BRASILIA, Dec 18 (Reuters) - Brazilian President Dilma Rousseff plans to issue a decree on Friday to speed up a process allowing construction companies involved in a major corruption scandal to regain the right to receive government money, two sources told Reuters.
More than 30 of the country's top construction and engineering companies, including Odebrecht SA, Queiroz Galvão, OAS, and Galvão Engenharia SA are on a government blacklist for involvement in price-fixing, bribery and political kickbacks at oil company Petroleo Brasileiro SA, or Petrobras, and other state-run firms.
The government, unions, prominent industrialists and politicians want to renew the companies' access to government money to prevent the worst recession in at least three decades from worsening, two senior Presidential Palace sources told Reuters.
The sources asked for anonymity because Rousseff has not signed the decree but is expected to on Friday.
Government funds, buoyed by a now-extinct commodities boom, irrigated the corruption scandal. The scandal has paralyzed Petrobras, the country's largest company, pushed hundreds of companies to the verge of bankruptcy, worsened the recession and led to tens of thousands of layoffs.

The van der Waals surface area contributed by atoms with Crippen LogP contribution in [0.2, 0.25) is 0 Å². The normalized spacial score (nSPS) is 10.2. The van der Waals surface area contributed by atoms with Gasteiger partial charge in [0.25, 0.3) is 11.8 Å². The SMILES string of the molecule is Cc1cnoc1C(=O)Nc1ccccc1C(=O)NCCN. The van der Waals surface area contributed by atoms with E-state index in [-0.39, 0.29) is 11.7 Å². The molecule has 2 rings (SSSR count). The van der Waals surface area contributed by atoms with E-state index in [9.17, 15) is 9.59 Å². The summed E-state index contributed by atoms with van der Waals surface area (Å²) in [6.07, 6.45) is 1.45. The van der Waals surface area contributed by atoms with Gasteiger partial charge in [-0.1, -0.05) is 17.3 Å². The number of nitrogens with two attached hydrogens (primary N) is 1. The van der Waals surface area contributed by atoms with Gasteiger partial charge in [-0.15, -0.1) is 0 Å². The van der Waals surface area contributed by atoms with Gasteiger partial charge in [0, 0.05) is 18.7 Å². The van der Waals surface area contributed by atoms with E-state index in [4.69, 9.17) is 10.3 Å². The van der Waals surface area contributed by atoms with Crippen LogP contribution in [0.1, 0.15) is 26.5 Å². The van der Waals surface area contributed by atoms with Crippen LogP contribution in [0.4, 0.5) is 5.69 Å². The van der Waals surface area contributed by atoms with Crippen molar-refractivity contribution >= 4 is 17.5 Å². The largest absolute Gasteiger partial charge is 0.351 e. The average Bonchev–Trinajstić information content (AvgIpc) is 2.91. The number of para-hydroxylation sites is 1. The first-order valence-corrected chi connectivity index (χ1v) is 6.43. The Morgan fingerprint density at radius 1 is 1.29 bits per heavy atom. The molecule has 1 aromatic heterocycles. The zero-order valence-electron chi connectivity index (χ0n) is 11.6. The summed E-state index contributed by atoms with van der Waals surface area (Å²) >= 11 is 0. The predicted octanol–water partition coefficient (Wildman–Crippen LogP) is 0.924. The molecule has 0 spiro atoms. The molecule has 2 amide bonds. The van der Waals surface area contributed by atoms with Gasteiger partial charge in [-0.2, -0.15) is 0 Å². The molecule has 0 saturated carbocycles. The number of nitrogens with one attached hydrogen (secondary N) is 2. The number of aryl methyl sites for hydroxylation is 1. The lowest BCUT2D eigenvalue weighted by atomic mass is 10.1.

Legislation permitting so-called leniency accords between the government and the banned companies, though, is stalled in Congress, which has been paralyzed by debates over the proposed impeachment of Rousseff and the arrest of prominent political figures as a result of the corruption investigation.
On Monday, Congress is due to go into recess until mid-February.
Under Brazilian law, the decree would allow the accords to go into effect immediately. Congress would then have 60 days to confirm the decree as law, or reject it.
When signed, the accords restore the rights of corrupt companies to bid for government contracts in exchange for an admission of guilt, providing evidence of wrongdoing, the return of stolen assets and payment of fines.
They do not expunge criminal prosecutions against companies or their officials.
Rousseff made he decision to issue the decree on Thursday after meeting union federations that form the backbone of her center-left, Workers' Party-led ruling coalition.
Despite assurances from Congressional leaders to pass the legislation, Rousseff decided the political impasse could prevent passage in time to prevent further damage to the economy, the sources said.
Rousseff believes the decree will please the politically powerful construction industry at a time when she faces impeachment and rising attacks on her management of the economy, the sources added. (Reporting by Lisandra Paraguassu; Writing by Jeb Blount; Editing by Robert Birsel)